The Sapugaskanda Refinery (also referred to as Sapugaskanda Oil Refinery) is the single largest oil refinery of Sri Lanka. The refinery was built by Iran under the guidance of the Ceylon Petroleum Corporation in August 1969, initially designed to process 38,000 barrels (6,000 m3) per stream day of Iranian Upper Zakum crude oil, and Arabian light crude oil. It was commissioned on 12 October 1969. The facility, which covers an area of 165 acres (67 ha), currently has a capacity of 50,000 barrels (7,900 m3) per stream day.As with most refineries, the Sapugaskanda Refinery has an in-house utilities section which supplies electricity, water, steam, instrument air, and other necessities for operations. In total, 65 storage tanks are located at the premises for storage of crude oil, finished, and other products, five of which has a capacity of 40,000 tonnes (39,000 long tons). A further four crude oil tanks located in the separate Orugodawatta tank farm.
The initial survey for the refinery was conducted in 1963.
On 9 May 1967, the foundation stone was laid for the refinery. Construction was handled by Snamprogetti, while the facility supervision was handled by UOP LLC.
On 12 October 1969, the refinery was commissioned.
In 1971, the naphtha merox unit was modified to commence production of liquefied natural gas (LNG), while SBPS production was also commenced with existing infrastructure. The crude distiller was also modified to increase capacity from 38,000 to 50,000 barrels (6,000 to 7,900 m3) per stream day during this period.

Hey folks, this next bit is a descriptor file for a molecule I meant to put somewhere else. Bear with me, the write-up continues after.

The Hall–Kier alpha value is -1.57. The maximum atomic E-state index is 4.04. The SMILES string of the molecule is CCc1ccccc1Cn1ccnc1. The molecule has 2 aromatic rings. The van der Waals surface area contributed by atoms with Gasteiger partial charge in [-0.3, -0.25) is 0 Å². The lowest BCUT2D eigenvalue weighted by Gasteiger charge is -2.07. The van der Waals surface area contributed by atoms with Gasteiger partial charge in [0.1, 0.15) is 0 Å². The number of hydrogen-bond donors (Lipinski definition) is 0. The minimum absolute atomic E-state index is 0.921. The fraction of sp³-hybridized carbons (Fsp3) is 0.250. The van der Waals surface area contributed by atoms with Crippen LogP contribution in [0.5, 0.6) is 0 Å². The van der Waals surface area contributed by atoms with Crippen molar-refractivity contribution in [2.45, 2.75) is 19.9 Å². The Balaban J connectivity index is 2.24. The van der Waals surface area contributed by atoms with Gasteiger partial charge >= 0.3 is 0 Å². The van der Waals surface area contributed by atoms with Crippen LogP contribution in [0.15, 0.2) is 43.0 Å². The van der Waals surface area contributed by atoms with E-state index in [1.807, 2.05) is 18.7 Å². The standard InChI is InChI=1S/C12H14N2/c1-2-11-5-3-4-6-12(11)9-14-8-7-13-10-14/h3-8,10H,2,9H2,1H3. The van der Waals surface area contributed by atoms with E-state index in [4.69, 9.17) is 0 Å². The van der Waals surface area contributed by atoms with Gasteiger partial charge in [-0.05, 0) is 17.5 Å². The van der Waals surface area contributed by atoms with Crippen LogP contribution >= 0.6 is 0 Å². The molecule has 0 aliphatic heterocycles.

In 1981, a kerosene merox was installed to process A-1 jet fuel, while the energy-intensive Kerosene unifiner was decommissioned.
In 1992, the crude distiller unit was again modified to support far Eastern crude oils such as Miri light crude oil, and Naphtha unifiner capacity was increased to 1100 tonne per day.
In 1999, platformer unit was modified to increase capacity to 650 tonne per day, to meet increasing gasoline demand, and to phase out lead in gasoline.
In 2003, the kerosene unifiner was modified to process diesel, and the existing gas oil unifiner was rehabilitated to meet the sulphur specification of 0.3%wt in diesel.
On 19 February 2018, the entire facility was shutdown for 35 days due to a planned refurbishment project. 1,200 engineers and mechanics handled the 24×7 maintenance covering the processing units, utilities, and tank farm. The production shortage during the period was covered by importing the requirements by the Ceylon Petroleum Corporation.
Three oil-fired power stations are built at the vicinity of the refinery for ease of fuel logistics:
Sapugaskanda Power Station (160 MW) - Owned by the Ceylon Electricity Board
Lakdhanavi Power Station (24 MW) - Owned by Lakdhanavi (Private) Limited
Asia Power Sapugaskanda Power Station (51 MW) - Owned by Asia Power (Private) Limited